The Bible on Alcohol

Song of Solomon 5:

1 I have entered my garden, O my sister, my bride;

I have gathered my myrrh with my balsam spice.

I have eaten my honeycomb and my honey;

I have drunk my wine and my milk!

Eat, friends, and drink!

Drink freely, O lovers!

(NET Bible®)

Is drug prohibition Christian? As I showed in the previous chapter, you can make a tenuous case against drug use for sorcery – in the Holy Land. The United States of America is not the Holy Land, however. We even have a constitutional amendment against such theocratic laws.

The case for prohibition is weaker yet when it comes to mundane recreational drugs. Taking bong hits and watching Gilligan’s Island reruns is not sorcery. Neither is snorting a line of coke at a party. Such activities may be a prelude to sin in many cases, but are they sin in and of themselves?

The Bible is silent regarding cocaine. (It’s a New World drug.) And the only possible mention of marijuana is in the formula for the priestly ointment. But the Bible does have something to say about one recreational drug: alcohol. Actually, the Bible has a lot to say on the subject, both for and against. Perhaps we should consider the Bible’s treatment of alcohol as an example for other chemical sources of pleasure.

The Old Testament celebrated wine. Wine was promised as a blessing to the Israelites, should they obey the Law. Lack of wine was one of the curses promised should the Israelites stray. Wine was even a human right under Old Testament Law.

However, the Old Testament also condemned excessive drinking. Solomon taught how unprofitable it can be. The prophets used images of staggering and vomiting drunks for negative imagery.

Old Testament Law included the Nazirite Vow, which required complete abstention from alcoholic beverages – among other restrictions. If you want to be a Nazirite, by all means go for it. But it is not a requirement for being a Christian, nor should it be a requirement for governing Christian-dominated nation.

As for the New Testament, Jesus and his disciples drank. And the wine they drank was fermented – at least some of the time. The text makes this clear in more than one place. However, Jesus also included drunkenness as an example bad behavior in some of his parables. Moderation is key.

St. Paul gave the strongest condemnations of alcohol use in the New Testament. He went as far as to write that a drunkard cannot enter the Kingdom. That said, his remark about treating the body as a temple as not about alcohol consumption. And Paul even recommended wine for health reasons in one passage.

Finally, note that all the condemnations of drunkenness were directed at drunkards. I can find no condemnation of those who produce wine. None. The Bible does not recognize the concept of an alcohol “pusher.” As I have written elsewhere, there are good secular reasons to apply the same standard to all drugs. Laws against drug abuse are much easier to enforce than laws against drug production and dealing.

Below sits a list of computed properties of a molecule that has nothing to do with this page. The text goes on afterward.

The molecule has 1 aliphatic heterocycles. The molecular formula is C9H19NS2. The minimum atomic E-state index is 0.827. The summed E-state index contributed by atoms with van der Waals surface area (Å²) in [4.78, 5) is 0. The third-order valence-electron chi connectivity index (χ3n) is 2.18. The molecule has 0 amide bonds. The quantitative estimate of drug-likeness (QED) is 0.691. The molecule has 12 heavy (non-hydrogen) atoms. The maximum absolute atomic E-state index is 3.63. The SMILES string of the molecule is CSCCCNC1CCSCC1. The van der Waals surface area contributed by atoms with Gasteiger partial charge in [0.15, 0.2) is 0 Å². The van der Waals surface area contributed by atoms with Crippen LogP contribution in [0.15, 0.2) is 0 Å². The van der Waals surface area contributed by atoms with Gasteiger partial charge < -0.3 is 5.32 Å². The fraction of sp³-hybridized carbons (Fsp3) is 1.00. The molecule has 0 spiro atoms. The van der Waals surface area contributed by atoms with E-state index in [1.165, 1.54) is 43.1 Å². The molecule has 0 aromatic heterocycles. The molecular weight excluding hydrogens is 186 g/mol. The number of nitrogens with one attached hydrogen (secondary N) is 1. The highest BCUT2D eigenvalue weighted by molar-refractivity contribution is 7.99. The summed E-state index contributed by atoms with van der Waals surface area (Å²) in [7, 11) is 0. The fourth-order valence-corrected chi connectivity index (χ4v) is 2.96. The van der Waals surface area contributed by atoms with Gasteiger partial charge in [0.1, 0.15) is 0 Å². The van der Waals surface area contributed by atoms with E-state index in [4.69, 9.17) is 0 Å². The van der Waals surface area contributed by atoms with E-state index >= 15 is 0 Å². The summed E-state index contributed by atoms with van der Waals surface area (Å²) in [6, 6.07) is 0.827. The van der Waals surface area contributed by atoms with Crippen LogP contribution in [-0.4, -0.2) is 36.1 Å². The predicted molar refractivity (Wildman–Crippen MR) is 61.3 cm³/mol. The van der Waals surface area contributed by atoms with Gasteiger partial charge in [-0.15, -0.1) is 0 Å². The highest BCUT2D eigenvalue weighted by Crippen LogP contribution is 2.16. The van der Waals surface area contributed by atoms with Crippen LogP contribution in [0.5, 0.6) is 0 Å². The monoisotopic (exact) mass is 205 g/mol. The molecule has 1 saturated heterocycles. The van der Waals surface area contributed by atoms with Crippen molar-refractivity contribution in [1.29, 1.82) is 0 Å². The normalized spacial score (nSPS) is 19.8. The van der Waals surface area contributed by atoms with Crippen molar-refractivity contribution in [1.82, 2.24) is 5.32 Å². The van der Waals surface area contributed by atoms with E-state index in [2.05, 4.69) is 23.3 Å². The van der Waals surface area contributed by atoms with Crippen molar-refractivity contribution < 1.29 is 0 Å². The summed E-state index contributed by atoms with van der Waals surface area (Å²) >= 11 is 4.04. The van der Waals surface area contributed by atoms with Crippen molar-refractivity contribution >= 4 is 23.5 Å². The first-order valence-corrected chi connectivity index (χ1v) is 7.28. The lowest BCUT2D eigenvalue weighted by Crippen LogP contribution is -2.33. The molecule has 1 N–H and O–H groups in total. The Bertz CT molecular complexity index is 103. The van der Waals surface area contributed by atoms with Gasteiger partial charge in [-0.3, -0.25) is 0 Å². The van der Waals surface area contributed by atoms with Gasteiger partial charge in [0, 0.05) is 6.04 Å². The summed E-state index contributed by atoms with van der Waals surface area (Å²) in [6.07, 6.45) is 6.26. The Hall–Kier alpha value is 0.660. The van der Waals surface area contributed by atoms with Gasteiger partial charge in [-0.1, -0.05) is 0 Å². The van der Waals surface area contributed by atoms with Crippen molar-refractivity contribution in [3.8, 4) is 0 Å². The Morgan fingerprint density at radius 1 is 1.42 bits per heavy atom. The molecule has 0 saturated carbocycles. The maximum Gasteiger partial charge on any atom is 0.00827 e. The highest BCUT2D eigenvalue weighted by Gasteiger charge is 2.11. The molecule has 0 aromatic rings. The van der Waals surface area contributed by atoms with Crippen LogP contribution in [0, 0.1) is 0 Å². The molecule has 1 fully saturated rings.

That’s the summary. For the details and citations, keep reading. Or if you want to jump to a particular area of interest, just use the hyperlinks above. (And you might want to. This chapter is long.)

Wine was a Blessing

Deuteronomy 7:

12 If you obey these ordinances and are careful to do them, the LORD your God will faithfully keep covenant with you as he promised your ancestors.

13 He will love and bless you, and make you numerous. He will bless you with many children, with the produce of your soil, your grain, your new wine, your oil, the offspring of your oxen, and the young of your flocks in the land which he promised your ancestors to give you.

Deuteronomy 11:

13 Now, if you pay close attention to my commandments that I am giving you today and love the LORD your God and serve him with all your mind and being,

Deu 11:14 then he promises, "I will send rain for your land in its season, the autumn and the spring rains, so that you may gather in your grain, new wine, and olive oil.

(NET Bible®, underlining mine)

Wine was one of the God’s promises to Israel – should they obey His laws. If drinking wine is a sin in and of itself, this would be a strange promise indeed!

Deuteronomy 33:

27 The everlasting God is a refuge,

and underneath you are his eternal arms;

he has driven out enemies before you,

and has said, "Destroy!"

28 Israel lives in safety,

the fountain of Jacob is quite secure,

in a land of grain and new wine;

indeed, its heavens rain down dew.

(NET Bible®)

Lack of Wine was a Curse

Deuteronomy 28:

15 "But if you ignore the LORD your God and are not careful to keep all his commandments and statutes I am giving you today, then all these curses will come upon you in full force:

16 You will be cursed in the city and cursed in the field.

17 Your basket and your mixing bowl will be cursed.

18 Your children will be cursed, as well as the produce of your soil, the calves of your herds, and the lambs of your flocks.

30 You will be engaged to a woman and another man will rape her. You will build a house but not live in it. You will plant a vineyard but not even begin to use it.

38 "You will take much seed to the field but gather little harvest, because locusts will consume it.

39 You will plant vineyards and cultivate them, but you will not drink wine or gather in grapes, because worms will eat them.

(NET Bible®, underlining mine)

Moses did mention wine as part of a curse as well. But the curse was not for drinking wine. The curse was the inability to drink wine!

Wine was a Human Right!

Deuteronomy 15:

11 There will never cease to be some poor people in the land; therefore, I am commanding you to make sure you open your hand to your fellow Israelites who are needy and poor in your land.